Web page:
A case for pedagogies that hybridize cross-disciplinary skills with core knowledge.

Think back to what you learned in high school. Was it amazing? Did it change your life, transforming your adolescent brain into a powerful multi-tool? Did it give you the independence and strength of character you needed to succeed in college, or whatever else you did? 

This is not a rhetorical question, but the fact that it seems like one is a sign of how much work we have yet to do. High school should be that great, but instead, most students graduate unprepared for college, lack the know-how necessary for economic mobility, and can’t use much of what they were supposedly taught (for a somewhat more optimistic view, see here).

One of the contributing causes is the well-intentioned and well-grounded desire to ensure that high school students acquire a core of declarative knowledge. We all die a little when we hear of those graduates who are unaware that Africa is a continent, or who think that human beings and dinosaurs cohabitated. 

Accreditation standards are responsible for knowledge requirements and are helpfully explicit, but they also introduce a draconian stiffness to the entire system. This is sometimes exacerbated by the inertia of school funding tied to standardized test results, outdated teacher training programs, and the textbook economy. Private and charter schools can side-step much of this—and more power to them—but if we are going to rescue public schools en masse, we must find a way to address core knowledge requirements without being hamstrung by them.

A key part of the solution is high school curricula and pedagogies that hybridize broad, cross-disciplinary skills with core knowledge.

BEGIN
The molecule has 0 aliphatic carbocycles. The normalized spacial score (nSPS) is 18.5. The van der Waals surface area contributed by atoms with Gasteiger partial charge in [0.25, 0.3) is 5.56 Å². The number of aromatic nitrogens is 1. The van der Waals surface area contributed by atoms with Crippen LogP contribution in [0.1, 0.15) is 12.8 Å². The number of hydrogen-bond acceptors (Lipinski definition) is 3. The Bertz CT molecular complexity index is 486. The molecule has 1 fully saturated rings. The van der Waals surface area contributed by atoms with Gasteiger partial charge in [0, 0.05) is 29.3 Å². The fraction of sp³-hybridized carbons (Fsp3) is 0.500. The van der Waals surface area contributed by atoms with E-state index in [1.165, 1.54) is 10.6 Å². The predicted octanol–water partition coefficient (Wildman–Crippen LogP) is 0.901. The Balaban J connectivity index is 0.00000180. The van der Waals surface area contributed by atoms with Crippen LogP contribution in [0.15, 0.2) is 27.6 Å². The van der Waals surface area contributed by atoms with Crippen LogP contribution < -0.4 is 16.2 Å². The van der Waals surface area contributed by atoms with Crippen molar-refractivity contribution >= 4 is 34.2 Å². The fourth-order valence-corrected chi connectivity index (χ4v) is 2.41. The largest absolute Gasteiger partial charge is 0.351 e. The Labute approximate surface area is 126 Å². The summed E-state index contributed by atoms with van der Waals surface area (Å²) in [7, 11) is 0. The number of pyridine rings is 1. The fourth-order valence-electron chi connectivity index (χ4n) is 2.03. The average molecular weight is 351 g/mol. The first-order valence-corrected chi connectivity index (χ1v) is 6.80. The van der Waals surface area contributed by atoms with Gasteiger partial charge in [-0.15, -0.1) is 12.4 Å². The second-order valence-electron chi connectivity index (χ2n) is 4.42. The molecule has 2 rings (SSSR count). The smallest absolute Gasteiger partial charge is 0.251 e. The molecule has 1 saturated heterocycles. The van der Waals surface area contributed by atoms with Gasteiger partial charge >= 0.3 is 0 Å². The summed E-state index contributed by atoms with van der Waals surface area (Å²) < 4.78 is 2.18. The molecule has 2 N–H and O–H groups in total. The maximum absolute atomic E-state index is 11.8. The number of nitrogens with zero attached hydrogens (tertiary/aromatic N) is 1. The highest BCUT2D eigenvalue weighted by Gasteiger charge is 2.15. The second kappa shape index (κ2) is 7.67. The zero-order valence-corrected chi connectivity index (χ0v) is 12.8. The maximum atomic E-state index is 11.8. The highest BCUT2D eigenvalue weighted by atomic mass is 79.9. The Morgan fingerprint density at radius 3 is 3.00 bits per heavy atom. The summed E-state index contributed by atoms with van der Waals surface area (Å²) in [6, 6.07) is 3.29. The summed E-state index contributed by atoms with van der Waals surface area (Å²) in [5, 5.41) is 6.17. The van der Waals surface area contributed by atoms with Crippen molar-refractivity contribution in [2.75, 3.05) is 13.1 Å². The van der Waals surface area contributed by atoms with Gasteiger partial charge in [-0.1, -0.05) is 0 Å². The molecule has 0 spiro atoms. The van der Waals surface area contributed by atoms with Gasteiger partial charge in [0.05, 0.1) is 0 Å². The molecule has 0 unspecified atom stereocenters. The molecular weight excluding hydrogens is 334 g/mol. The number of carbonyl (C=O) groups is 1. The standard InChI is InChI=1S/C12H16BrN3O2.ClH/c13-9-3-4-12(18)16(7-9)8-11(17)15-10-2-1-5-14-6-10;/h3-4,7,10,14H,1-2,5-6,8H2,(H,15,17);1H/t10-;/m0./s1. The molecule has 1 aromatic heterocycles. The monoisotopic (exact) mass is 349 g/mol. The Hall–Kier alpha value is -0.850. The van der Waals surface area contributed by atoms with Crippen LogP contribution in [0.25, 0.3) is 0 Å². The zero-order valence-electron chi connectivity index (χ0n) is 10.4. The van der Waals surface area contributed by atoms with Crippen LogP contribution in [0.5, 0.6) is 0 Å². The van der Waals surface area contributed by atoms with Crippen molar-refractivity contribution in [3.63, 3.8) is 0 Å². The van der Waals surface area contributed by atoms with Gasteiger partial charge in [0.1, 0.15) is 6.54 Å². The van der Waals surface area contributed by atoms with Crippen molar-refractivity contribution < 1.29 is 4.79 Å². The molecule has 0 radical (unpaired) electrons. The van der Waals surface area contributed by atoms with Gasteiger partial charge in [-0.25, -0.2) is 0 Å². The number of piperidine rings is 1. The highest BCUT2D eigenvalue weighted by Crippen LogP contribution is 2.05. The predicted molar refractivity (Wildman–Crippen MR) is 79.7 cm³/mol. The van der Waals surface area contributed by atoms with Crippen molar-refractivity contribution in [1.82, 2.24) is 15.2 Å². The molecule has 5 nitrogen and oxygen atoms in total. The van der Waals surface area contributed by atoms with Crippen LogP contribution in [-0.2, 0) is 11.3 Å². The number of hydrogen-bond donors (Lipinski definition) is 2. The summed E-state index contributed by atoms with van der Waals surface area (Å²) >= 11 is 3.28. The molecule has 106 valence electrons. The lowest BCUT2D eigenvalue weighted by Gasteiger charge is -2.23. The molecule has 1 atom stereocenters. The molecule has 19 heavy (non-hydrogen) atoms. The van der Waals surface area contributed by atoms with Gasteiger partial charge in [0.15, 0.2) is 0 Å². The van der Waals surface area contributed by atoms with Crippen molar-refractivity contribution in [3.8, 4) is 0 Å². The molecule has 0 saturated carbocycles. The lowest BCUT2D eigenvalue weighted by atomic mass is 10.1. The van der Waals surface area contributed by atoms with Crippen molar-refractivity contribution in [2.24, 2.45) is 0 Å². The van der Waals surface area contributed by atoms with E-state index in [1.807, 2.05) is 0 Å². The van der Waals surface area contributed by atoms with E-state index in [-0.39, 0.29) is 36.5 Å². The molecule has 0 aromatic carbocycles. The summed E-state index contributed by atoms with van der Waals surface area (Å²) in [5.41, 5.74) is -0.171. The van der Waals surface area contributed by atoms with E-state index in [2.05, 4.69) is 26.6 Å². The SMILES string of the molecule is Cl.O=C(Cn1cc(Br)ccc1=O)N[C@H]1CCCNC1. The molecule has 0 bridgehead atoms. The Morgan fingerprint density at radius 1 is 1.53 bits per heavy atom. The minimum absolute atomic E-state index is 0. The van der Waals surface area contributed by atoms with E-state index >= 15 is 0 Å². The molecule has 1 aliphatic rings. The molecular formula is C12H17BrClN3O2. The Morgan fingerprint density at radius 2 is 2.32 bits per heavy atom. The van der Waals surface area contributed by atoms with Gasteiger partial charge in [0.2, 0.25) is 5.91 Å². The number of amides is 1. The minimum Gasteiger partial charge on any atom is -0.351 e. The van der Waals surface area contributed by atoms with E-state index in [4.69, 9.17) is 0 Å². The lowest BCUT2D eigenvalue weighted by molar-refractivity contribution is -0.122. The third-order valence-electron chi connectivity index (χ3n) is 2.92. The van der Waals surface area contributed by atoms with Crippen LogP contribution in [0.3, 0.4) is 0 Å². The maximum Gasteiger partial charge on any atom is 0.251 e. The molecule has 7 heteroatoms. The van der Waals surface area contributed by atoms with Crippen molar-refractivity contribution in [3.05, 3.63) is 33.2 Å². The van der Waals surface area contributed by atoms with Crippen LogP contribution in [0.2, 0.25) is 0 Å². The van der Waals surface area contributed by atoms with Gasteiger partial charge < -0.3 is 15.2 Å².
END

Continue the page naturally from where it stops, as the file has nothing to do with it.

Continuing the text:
There are three benefits to such an approach:

1. Workplace 

As careers become less predictable and adaptability becomes critical, richly interconnected T-shaped mindsets help workers figure out how to use their strengths in new situations. If students have repeatedly been called upon to apply their science knowledge in social studies class, or their writing skills in math class, they will be nimbler when a future boss asks, “Hey, can you help with this?”

2. Civics

The world isn’t shrinking; it has shrunk. A mobile phone purchase in California has labyrinthine connections to minerals in Congo, labor in China, tax structures in France, and ecosystems in Vietnam. Citizens who understand this are better prepared to make informed decisions about the kinds of policies they want to support. 

3. Academics

Departmentalized approaches to education are completely at odds with the world itself, which cares nothing about disciplinary boundaries. More realistic education is necessarily more interdisciplinary. When teachers use real, contemporary problems in the classroom, students see the relevance of their studies. This improves engagement and helps extinguish the eternal and enervating question, “Will this be part of the exam?” Authentic buy-in from students is especially important as the financial and time costs of education become more scrutinized.